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Entries Tagged as 'debt default'

Just Lift the Debt Ceiling!

David Frum July 21st, 2011 at 10:44 am 27 Comments

Larry Kudlow and The New Republic like the Gang of Six plan. Keith Hennessey does not

Obviously some people here are kidding themselves. And isn’t that just inevitable when plans are being cobbled together by weary legislators working long hours in a summer heatwave? It’s only asking for trouble to make long-term fiscal policy in this slapdash way, with the threat of fiscal armageddon overhanging us all.

We have budget processes for a reason. We don’t threaten defaults also for a reason. Can’t we all have a cold glass of water, recover perspective, and retrace our steps so as to avoid either triggering a catastrophe or else committing ourselves to long-term frameworks full of details few understand or appreciate.

I know this won’t happen, but how about this alternative:

Lift the damn debt ceiling now. Period.

Then resume the budget process in the full light of public scrutiny, with an aim to restraining future government spending, holding the line on taxes, and reducing budget deficits as the economy returns to health. The House has passed a budget. Let Senate do the same. Go to reconciliation. Do normal politics. No more of the fiscal equivalent of live-fire exercises with nuclear weapons.

Will Contractors Sue After Default Day?

July 14th, 2011 at 10:43 am 11 Comments

What happens on the day after Aug 2 if the debt ceiling is not raised? FrumForum this week contacted a number of government vendors and contractors who unanimously stated: they had no idea whether they would be paid or not.

The Washington Post today offers some guesses.  David Frum has suggested that people owed money by the US Government will go into debt themselves, remedy but ultimately will be forced to litigate, seek lay off workers or default on their own obligations.

In 1985, troche under circumstances very similar to the debt ceiling crisis of today, the U.S. Government Accountability Office issued an opinion asserting that the Secretary of the Treasury is within his rights to not only prioritize debt service over domestic spending, but also more broadly “liquidate obligations in any order it finds will best serve the interests of the United States” in a situation where Congress fails to raise the debt ceiling.  The GAO reaffirmed that position in May of this year and an independent report from the Bipartisan Policy Center agreed that the Executive Branch may be forced to simply “pick winners and losers.”

But the GAO position only states that the Treasury Secretary has the right to prioritize the order of payment, not void contracts.  The obligations would still be in force and the U.S. Government would still have defaulted on an obligation and unpaid creditors could theoretically attempt to sue in federal court.  Whether a contractor whose biggest client is the U.S. Government would actually take their client to court over a ten or fifteen-day delay is another matter.

But if the delay gets longer – all bets are off.

Who is the Priority Creditor on Default Day?

David Frum July 12th, 2011 at 12:48 pm 24 Comments

Here’s a skill-testing question in this time of debt showdown.

Who would be the more senior government creditor after Default Day:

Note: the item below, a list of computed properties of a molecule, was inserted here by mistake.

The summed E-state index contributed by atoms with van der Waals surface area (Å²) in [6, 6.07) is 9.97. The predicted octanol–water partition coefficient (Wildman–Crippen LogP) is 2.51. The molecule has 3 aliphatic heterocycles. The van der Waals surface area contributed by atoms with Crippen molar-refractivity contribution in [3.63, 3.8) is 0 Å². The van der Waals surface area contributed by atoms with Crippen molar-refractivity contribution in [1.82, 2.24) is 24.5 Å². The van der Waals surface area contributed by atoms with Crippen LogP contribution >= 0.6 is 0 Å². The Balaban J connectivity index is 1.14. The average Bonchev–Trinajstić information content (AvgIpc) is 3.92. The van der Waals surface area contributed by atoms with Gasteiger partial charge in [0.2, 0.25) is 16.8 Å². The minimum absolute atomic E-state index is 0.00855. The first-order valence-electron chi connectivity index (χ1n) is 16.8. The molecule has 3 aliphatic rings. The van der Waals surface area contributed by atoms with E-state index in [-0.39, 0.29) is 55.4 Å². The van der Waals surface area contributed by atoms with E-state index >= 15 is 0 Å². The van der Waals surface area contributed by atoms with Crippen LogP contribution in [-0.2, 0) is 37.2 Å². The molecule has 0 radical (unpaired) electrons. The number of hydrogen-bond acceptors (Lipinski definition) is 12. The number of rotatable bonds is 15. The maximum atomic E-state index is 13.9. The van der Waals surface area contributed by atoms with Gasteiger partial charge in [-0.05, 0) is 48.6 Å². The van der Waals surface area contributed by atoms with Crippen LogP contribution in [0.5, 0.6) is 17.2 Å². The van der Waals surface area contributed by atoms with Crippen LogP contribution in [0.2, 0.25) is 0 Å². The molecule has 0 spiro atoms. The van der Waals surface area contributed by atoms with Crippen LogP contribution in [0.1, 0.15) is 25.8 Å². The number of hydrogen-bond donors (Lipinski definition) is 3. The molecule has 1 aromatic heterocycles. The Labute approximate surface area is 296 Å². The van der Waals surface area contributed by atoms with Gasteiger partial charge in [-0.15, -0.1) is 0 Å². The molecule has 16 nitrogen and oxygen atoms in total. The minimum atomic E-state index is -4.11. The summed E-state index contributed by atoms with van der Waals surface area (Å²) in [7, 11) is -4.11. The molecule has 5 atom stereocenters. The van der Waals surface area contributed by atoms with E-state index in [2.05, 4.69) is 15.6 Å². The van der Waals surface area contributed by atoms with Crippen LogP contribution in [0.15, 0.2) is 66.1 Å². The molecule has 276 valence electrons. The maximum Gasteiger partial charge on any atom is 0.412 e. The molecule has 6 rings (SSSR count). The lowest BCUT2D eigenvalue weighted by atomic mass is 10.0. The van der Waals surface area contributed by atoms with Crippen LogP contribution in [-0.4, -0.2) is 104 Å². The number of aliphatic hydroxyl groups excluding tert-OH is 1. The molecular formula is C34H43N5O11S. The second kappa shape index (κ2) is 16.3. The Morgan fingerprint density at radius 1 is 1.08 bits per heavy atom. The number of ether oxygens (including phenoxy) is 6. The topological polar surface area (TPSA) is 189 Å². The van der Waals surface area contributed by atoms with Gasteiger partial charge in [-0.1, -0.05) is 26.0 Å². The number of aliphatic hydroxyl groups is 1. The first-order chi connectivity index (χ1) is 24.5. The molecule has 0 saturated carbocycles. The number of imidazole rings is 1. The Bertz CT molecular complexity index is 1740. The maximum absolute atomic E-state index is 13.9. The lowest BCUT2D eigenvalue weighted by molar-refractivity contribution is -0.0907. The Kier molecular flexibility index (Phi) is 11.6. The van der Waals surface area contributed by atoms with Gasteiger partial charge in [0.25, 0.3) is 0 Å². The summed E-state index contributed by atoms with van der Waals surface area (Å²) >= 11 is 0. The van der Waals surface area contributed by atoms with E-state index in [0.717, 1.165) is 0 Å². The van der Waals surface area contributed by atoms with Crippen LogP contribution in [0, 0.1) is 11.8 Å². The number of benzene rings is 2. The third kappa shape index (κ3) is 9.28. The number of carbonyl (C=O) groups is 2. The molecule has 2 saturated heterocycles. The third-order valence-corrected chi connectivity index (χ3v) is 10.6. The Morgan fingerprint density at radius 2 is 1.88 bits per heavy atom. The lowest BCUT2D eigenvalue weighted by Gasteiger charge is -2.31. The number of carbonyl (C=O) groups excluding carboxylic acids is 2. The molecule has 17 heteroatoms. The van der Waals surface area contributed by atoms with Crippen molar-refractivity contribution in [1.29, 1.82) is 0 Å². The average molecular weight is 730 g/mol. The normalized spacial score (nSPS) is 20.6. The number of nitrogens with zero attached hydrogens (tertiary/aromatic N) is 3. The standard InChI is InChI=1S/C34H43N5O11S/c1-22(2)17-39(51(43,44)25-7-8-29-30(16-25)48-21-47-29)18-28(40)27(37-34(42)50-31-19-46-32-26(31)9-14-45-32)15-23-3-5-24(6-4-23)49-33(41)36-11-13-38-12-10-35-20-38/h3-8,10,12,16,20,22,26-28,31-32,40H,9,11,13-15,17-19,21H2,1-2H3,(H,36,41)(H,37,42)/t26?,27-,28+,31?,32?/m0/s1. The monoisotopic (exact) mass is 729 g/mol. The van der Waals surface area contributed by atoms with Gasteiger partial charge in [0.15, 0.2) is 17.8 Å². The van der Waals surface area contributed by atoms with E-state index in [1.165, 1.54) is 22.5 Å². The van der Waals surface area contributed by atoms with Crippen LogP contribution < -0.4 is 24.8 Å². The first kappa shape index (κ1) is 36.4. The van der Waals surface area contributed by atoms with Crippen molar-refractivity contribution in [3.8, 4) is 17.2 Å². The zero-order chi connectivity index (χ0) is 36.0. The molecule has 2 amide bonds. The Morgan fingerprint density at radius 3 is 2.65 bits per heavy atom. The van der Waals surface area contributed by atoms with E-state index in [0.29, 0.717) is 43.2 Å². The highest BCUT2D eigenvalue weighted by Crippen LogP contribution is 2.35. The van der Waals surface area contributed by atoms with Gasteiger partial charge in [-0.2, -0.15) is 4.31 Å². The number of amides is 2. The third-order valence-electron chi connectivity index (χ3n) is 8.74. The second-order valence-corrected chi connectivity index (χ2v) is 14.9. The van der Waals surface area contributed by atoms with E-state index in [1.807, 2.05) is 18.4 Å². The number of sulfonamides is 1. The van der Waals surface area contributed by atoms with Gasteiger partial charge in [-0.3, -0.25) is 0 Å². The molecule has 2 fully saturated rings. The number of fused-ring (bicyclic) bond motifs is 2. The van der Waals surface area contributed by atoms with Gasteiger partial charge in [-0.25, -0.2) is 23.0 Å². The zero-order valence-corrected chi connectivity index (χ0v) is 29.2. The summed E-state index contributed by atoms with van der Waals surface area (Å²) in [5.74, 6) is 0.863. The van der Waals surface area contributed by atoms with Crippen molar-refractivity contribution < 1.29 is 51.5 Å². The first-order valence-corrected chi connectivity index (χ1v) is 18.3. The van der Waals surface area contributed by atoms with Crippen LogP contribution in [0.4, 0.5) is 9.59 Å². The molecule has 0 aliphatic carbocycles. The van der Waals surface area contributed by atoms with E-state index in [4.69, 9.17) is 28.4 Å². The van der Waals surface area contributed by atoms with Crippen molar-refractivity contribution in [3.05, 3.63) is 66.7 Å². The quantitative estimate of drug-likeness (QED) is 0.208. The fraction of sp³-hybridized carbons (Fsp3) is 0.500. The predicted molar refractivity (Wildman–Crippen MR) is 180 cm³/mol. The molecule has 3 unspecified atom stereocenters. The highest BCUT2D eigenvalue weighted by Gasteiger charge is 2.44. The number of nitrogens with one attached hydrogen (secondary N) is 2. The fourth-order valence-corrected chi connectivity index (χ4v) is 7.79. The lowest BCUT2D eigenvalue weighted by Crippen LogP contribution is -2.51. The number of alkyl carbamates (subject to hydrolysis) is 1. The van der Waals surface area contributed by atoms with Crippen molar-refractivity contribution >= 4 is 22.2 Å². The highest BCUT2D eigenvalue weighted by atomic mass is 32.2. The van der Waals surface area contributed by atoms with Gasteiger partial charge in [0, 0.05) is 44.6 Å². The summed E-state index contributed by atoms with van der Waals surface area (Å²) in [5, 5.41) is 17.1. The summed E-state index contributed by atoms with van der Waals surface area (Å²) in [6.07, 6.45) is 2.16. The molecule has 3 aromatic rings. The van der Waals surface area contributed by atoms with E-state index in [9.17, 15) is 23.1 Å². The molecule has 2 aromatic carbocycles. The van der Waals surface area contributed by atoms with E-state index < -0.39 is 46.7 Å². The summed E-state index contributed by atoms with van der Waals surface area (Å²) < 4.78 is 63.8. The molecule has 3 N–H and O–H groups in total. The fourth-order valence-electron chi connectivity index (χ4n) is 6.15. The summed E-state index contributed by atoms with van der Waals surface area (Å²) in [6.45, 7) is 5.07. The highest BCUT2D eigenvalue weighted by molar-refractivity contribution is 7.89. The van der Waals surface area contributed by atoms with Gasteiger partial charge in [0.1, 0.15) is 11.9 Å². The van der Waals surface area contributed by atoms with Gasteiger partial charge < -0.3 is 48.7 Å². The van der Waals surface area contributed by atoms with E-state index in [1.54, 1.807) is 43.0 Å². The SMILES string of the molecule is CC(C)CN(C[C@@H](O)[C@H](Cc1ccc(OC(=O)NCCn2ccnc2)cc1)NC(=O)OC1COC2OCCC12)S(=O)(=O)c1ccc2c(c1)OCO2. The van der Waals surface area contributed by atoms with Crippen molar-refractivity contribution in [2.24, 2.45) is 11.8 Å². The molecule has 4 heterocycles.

- A disabled Social Security recipient?

- Or a vendor with a contract to provide toothpicks to the cafeteria at the Department of Waste, Fraud & Abuse?

I’d guess the vendor, right?

Turning A Crisis Into A Greek Tragedy

June 27th, 2011 at 12:30 pm 8 Comments

Looking back at historic events, say the protracted tragedy of World War One, one is frequently puzzled by the inability of the actors involved to understand the futility of their actions. The temptation is to rationalize away such obtuseness as being the product of the backwardness of an earlier age. However, today one can can recognize similar epically-scaled ineptitude in the management of the ongoing Greek crisis.

The political management of the Greek financial crisis is akin to the generalship exhibited in World War One — and, depending on the final outcome, the fluid situation in Athens could have similar catastrophic consequences for the political unity of Europe.

There are the three major players in the Greek financial crisis:

The Greek administration. The issue here is not just the ruling socialist party. The reality is the Greek political class, in general, has lost the skills necessary for governing. After decades where governing meant spending borrowed money, hiring huge numbers of public servants and giving voters generous early retirement packages, problem solving, budgeting, awareness of market forces etc. are not in the skill sets of any possible administration. Things are more complicated for the present government since it is being called on to implement a reform program  it doesn’t believe in — actually, a program it campaigned against in the last elections. The current administration, after making some general cuts in government salaries and pensions, has made every excuse possible to avoid any meaningful reform. It is a government now pledged to make budget cuts but which has vigorously pursued more tax revenue from a weak and shrinking private sector. The socialist government will not touch the annual 603 million euro subsidy to employees of the public electric company, but it is ready to slap people making a thousand euros a month with a retroactive tax on past income. It’s no surprise that a strategy of making an inefficient system somewhat less expensive and then taxing the heck out of the rest doesn’t seem to inspire much confidence in the people or the financial markets.